These three parties promoted the same argument: that the memorandum should be observed in order to remain within the EU and the euro currency; in other words, harsh measures and structural transformation are inevitable. Despite strong efforts, the three parties failed to make a pact, most probably out of personal ambitions, and in the end the liberal political line was left out of parliament.
This overall outlook is not promising for Greece. There are two major problems going on in the country. Above all, it is now hard to form a majority government. Theoretically, it is possible that the New Democracy, PASOK and maybe the Democratic Left parties could form a coalition. However, even if this is achieved, they will need to make tough decisions on economic measures in the days to come; it is doubtful that the Democratic Left will extend support to the implementation of the memorandum. But the actual problem is different. The total popular support for those who opposed the memorandum is above 50 percent. In particular, leftist forces control the unions. These forces, which have prevented the structural transformations envisaged in the memorandum through street demonstrations and strikes, have become more popular. Following the elections, the legitimacy of the supporters of the memorandum has come into question. This suggests that force may be used as an instrument outside parliament. In other words, it is doubtful as to whether a government will be able to rule the country effectively.
In addition, it also seems that there are problems with the relations between Greece and the EU. There will be problems within the EU if Greece decides not to implement the austerity plan. It is not easy for European politicians to convince their voters to finance Greece through further taxes. Leniency in the implementation of the plan will attract the attention of countries experiencing similar problems, including Ireland, Portugal and Spain, which would likely make similar requests. It does not seem possible for the EU to change its policy at the moment.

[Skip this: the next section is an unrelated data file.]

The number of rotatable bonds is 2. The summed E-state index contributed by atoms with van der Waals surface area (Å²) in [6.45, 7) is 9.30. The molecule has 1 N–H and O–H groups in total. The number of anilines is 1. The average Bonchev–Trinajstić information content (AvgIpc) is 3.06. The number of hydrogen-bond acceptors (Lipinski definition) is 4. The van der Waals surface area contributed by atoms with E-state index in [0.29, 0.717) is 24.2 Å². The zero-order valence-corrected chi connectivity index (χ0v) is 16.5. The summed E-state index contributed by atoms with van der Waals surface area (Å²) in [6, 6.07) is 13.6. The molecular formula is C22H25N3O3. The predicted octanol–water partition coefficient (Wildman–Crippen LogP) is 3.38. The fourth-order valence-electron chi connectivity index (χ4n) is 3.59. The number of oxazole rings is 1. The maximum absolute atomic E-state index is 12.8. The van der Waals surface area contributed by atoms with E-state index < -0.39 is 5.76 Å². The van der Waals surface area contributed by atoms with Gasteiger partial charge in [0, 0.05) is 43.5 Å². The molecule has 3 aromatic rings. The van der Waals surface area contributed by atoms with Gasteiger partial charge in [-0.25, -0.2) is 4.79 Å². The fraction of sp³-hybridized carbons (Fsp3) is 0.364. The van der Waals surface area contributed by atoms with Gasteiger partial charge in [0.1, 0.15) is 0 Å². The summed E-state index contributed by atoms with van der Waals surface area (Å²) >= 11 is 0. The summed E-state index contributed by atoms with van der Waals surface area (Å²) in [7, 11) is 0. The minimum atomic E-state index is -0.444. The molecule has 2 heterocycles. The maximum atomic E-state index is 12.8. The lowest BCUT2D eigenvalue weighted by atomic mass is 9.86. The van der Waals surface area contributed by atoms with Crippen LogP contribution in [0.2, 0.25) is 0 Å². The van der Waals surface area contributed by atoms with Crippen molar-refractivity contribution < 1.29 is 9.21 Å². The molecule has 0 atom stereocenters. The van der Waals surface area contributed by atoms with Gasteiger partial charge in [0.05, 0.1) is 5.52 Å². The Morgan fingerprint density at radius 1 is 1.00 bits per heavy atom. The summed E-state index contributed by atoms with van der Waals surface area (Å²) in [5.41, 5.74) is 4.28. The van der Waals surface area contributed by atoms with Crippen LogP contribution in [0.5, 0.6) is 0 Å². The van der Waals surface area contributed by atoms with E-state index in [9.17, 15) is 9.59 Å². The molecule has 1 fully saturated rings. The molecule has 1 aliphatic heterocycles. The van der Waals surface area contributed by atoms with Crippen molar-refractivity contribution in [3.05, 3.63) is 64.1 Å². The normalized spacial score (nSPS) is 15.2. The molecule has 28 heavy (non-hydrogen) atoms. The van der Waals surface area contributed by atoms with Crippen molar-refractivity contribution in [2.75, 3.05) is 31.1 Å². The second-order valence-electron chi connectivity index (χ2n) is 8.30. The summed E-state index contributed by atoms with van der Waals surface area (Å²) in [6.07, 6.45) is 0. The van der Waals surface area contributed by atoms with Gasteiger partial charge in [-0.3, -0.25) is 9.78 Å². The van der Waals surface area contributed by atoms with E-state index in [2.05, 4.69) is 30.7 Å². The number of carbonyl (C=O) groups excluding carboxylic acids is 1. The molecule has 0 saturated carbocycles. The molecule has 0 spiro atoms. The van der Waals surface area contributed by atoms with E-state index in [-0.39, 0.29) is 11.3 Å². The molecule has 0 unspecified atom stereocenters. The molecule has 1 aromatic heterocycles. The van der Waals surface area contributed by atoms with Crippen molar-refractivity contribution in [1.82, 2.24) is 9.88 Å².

The EU and the IMF are already signaling that they are determined to insist on the implementation of the plan. There is almost no room for changes to the set of measures. There is a big difference and disagreement between the opponents of the memorandum and the troika. While the Greek political actors and society believe that the memorandum is the main cause of the ongoing problems, the EU considers it the outcome of the crisis.Holding early elections is not seen as a plausible solution. An early election will most probably make the opponents of the memorandum stronger. It is also possible that the crisis will get out of control because if an agreement is not made with the troika, the financial aid needed to address the budget deficit may be blocked or suspended. And if this happens, the state may not be able to pay salaries.
Since respect for the Greek people’s preference is a requirement of democracy, the possibility of such an option should not be viewed as unlikely. In such a scenario, it is also possible that Greece will leave the euro and issue its own national currency in order to pay state salaries. But, of course, Greece will not be able to pay its debts and receive loans from external sources. And this will exacerbate the overall economic crisis. In other words, the final word will come from outside the country and the EU will have to make a decision on how to proceed with respect to Greece.
*Herkül Millas is a political scientist.